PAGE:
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  • Walkers are Welcome Towns and Villages

Town

Cardigan

Cardigan

Details

An ancient Welsh cultural and commercial centre along the Teifi estuary on the West Wales coast, today, Cardigan or Aberteifi as it is known in Welsh, is a busy market town which boasts a number of annual cultural festivals.

The town's buildings are predominately Georgian and Victorian in style, many of which are in use as fashionable boutiques, traditional shops, inns and places to eat and socialise. There is a wealth of local food producers in the surrounding area, and their produce is found on many menus throughout the town. For the intrepid gastronome, Cardigan also offers a bustling River and Food Festival in August each year.

Cardigan Castle reopened in 2015 as a heritage attraction, restaurant, accommodation and events venue, after a £12m restoration project.

LOCAL HISTORY & CULTURE
The town was founded in 1093 by the Norman Roger de Montgomery. In 1176 Cardigan Castle - by then in Welsh hands - became the site of the first competitive Eisteddfod. An 'Eisteddfod' is a Welsh festival of literature, music and performance. A chair at the Lord's table was awarded to the best poet and musician, a tradition that prevails in the modern day National Eisteddfod - indeed, the word Eisteddfod is derived from the Welsh word eistedd, meaning to "sit".

Cardigan Castle was built in 1100, by Gilbert de Clare and if he had have realised what trouble this was to cause, he may not have bothered. Over the next 100 years the castle frequently changed hands between the Norman’s and the Welsh. De Clare’s son gained control of the castle in 1136, the same year that Rhys ap Gruffydd, the prince of Deheubarth, or Lord Rhys, led the defeat of the Norman’s in the town at the bloody battle of Crug Mawr. His prize was the castle which he set about transforming from its original wooden structure into stone.

Rhys was the proud owner of the castle, up until his death in 1197, which marked the beginning of another period of conflict. His sons, Maelgwyn and Gruffyd, disputed their inheritance resulting in Maelgwyn surrendering Gruffydd to the Norman’s and selling the Castle to King John. A variety of Norman owners called Cardigan Castle home until Llywellyn the Great attacked and destroyed the castle in a show of strength. In what now looks like a historical tug-of-war the Norman William Marshal was next to take control, followed by the Welsh and then yet another Norman.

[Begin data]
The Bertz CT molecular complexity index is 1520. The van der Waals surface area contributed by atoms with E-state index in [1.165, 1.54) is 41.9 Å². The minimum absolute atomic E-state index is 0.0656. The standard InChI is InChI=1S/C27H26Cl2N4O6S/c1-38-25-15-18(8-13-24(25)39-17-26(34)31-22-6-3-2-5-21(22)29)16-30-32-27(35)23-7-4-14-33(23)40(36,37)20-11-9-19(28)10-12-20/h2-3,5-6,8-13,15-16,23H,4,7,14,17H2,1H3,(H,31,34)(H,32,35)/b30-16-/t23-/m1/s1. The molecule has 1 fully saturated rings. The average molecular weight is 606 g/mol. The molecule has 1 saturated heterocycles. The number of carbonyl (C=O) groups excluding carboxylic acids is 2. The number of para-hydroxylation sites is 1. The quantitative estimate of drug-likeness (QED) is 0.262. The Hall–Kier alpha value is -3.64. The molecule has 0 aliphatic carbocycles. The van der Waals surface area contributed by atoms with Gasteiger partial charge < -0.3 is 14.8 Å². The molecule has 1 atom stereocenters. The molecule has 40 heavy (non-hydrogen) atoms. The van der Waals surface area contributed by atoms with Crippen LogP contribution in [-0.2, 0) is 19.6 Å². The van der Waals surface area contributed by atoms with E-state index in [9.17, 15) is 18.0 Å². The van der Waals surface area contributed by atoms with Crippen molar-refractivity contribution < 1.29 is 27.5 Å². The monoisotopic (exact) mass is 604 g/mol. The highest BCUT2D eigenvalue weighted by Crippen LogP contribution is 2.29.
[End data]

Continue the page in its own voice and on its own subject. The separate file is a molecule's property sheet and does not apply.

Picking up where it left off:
After this final Norman conquest, during the 1240s, the castle was reconstructed. Two towers, a new keep and the town wall were all built to create the stronghold, the ruins of which are visible to visitors today. By the end of the 13th century it was King Edward 1st who had laid claim to the castle. Peace the reigned for almost four centuries, 1645 and the English Civil War, when Oliver Cromwell took it upon himself to storm the battlements. Such was the damage that the castle lay uninhabited until the early 1800s when a private mansion was built on the property marking the end to the turmoil that has given Cardigan Castle the unique heritage it boasts today.

Today the port of Cardigan is used mostly by leisure crafts; however at the beginning of the 19th century over 300 sailing vessels were registered and more than 200 ships were built in the five shipyards. One of the main exports was Cilgerran slate, but unfortunately, a build up of silt on the river bed towards the end of the 19th century limited the size of vessels that could enter the port, and by the early part of the twentieth century, it was virtually abandoned. The port area has undergone a renaissance and today it as an attractive leisure harbour and waterfront area for the town.

The garment that shares its appellation with the town is actually named after the 7th Earl of Cardigan, James Brudenell, and the battle of Balaclava.

One of the more unusual facts about Cardigan is that it is the site of Wales' premier Roman Catholic Shrine. Before the Reformation, the statue was known as 'The Virgin Mary, who held a candle whose flame never extinguished. Today, it is know as the shrine to Our Lady of the Taper.

Contact

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Address

Ceredigion,
SA43 1JL

Directions

Plan route to Cardigan/Aberteifi using Google mapsPlan route using Google maps

Map reference: SN 178461  Lat: 52.08365 Long: -4.65997

On the A487 from Fishguard or Aberystwyth.

Parking: free

Parking: with charge

Accessible by Public Transport: 21 miles from Fishguard & Goodwick station

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